As things here on Earth become increasingly more Theater of the Absurd, NASA’s Cassini spacecraft whizzes millions of miles away, unaffected by our intra-human squabbling. After 20 years of heading toward and exploring the Saturn system, on September 15th, Cassini will plunge itself into the planet’s atmosphere, broadcasting the whole thing like a tearfully beautiful sequel to The Iron Giant.
NASA’s Cassini probe is nearing the end of its lifetime, and the little spacecraft is going out with a bang. Today, the spacecraft begins a series of 20 “ring-grazing” orbits, bringing Cassini the closest it’s ever been to Saturn’s vast, majestic discs of ice and dust.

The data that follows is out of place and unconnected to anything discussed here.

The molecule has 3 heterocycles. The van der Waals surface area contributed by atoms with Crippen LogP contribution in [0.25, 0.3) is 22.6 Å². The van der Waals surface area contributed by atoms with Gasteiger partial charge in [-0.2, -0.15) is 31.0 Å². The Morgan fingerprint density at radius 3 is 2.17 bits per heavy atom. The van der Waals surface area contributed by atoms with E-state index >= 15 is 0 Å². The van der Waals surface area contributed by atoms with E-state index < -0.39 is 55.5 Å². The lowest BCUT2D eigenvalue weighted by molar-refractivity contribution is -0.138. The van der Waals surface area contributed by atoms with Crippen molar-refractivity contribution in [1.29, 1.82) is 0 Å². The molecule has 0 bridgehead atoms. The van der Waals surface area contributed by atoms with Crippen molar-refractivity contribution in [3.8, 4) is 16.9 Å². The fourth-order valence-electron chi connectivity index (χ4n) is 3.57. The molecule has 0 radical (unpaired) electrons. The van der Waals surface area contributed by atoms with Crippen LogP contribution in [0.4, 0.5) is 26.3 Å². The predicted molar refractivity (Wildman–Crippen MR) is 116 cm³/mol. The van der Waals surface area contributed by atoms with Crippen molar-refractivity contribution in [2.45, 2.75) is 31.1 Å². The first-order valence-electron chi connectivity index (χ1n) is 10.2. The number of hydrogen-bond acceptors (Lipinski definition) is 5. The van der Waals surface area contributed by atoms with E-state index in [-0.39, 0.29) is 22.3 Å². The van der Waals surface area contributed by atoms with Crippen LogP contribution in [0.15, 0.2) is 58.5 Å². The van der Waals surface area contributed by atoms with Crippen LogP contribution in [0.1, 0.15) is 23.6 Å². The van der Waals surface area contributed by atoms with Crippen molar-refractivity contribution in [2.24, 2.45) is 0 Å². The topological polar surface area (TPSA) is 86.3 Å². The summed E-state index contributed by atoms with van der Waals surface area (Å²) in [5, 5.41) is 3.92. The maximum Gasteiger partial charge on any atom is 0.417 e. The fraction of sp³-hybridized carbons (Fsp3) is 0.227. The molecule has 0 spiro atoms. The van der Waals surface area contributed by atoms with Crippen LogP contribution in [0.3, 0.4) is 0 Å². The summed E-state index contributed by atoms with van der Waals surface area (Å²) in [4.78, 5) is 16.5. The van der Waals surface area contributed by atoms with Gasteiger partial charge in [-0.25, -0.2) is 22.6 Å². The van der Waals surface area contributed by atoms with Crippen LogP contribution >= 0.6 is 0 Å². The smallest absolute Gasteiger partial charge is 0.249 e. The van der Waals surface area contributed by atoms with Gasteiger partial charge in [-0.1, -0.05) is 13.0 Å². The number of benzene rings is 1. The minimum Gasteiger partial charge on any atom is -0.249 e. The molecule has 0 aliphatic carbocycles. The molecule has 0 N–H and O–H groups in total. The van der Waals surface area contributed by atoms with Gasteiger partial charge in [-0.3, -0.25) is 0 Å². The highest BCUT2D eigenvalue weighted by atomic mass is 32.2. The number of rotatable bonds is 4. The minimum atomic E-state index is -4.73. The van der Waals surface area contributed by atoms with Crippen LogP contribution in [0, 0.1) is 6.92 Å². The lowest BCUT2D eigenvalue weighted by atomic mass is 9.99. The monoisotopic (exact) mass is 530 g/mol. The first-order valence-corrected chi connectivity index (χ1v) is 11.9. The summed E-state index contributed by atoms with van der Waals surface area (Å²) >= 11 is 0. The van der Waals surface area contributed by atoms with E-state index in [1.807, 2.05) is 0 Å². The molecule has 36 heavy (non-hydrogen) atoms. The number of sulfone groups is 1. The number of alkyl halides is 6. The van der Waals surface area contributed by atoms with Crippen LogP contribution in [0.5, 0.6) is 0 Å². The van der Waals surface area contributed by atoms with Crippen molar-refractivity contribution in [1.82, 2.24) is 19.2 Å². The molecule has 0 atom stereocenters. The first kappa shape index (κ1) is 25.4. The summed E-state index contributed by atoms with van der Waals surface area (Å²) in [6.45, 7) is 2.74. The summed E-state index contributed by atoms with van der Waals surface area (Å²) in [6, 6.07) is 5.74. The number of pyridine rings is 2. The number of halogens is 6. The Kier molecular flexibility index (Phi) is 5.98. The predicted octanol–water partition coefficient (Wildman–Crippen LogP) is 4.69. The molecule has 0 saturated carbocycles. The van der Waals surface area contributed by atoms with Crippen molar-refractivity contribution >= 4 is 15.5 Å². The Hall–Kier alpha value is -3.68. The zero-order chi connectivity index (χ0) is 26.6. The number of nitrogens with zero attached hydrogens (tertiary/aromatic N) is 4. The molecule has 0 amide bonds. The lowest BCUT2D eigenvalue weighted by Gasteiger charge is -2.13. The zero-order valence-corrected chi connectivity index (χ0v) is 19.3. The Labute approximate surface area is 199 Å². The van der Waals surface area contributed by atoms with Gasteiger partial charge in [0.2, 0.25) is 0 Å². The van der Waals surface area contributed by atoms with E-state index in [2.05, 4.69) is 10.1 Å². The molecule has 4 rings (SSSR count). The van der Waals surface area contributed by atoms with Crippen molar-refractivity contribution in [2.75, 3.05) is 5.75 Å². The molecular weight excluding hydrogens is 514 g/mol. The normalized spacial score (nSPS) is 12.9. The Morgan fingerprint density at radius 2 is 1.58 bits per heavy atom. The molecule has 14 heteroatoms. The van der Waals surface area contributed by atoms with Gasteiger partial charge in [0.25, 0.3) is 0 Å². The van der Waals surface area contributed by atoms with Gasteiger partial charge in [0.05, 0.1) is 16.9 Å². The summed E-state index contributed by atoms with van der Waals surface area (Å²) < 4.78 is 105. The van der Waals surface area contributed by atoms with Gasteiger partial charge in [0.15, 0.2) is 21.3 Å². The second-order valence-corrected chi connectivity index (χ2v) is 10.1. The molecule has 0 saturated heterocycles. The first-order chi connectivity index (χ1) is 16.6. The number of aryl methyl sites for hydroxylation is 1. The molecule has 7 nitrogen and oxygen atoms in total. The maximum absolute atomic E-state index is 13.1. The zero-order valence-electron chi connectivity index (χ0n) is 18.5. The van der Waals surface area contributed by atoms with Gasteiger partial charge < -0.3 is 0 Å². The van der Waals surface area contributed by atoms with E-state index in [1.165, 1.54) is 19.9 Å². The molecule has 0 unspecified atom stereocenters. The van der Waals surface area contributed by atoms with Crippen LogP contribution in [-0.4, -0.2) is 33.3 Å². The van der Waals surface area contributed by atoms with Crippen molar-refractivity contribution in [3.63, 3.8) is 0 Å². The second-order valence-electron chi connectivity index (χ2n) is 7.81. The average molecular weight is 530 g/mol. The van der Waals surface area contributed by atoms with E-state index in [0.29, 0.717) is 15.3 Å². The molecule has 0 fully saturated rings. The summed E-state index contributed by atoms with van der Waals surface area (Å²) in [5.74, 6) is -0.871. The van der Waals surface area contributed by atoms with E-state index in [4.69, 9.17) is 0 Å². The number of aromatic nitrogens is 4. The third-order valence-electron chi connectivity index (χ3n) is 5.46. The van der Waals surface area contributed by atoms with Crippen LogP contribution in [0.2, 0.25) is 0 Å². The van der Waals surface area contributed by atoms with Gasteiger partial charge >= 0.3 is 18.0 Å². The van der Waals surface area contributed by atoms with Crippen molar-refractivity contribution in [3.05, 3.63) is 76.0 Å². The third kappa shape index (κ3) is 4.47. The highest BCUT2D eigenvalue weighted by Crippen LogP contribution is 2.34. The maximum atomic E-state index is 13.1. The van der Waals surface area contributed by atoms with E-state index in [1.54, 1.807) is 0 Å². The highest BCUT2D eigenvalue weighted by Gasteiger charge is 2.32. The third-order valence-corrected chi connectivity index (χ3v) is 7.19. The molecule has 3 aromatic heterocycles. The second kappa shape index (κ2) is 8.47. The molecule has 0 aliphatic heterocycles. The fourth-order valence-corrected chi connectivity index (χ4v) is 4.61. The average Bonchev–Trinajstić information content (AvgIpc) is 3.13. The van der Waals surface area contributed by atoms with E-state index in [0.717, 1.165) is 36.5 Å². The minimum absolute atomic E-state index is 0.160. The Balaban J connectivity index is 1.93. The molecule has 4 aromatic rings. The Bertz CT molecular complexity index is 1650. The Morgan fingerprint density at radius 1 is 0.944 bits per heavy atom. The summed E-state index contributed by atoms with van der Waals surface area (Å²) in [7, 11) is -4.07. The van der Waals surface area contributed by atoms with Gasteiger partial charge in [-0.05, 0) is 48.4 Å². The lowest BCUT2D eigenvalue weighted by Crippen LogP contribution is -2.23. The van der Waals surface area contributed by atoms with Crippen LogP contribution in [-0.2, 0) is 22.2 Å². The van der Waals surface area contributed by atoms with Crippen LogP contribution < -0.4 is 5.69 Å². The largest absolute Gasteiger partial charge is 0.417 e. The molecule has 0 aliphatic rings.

One of Saturn’s moonshas canyons hundreds of feet deep flooded with rivers that signal potential for life, according to a new report from NASA.
Scientists have long suspected that Enceladus, one of Saturn’s tiny moons, might be harboring a subsurface ocean. But new data from NASA’s Cassini spacecraft paints a more interesting picture: an ocean is covering the entire thing.
The Moon feels like Earth’s kid brother, but Saturn’s moons are more like gnats on an elephant, as illustrated in this incredible image captured by the Cassini probe.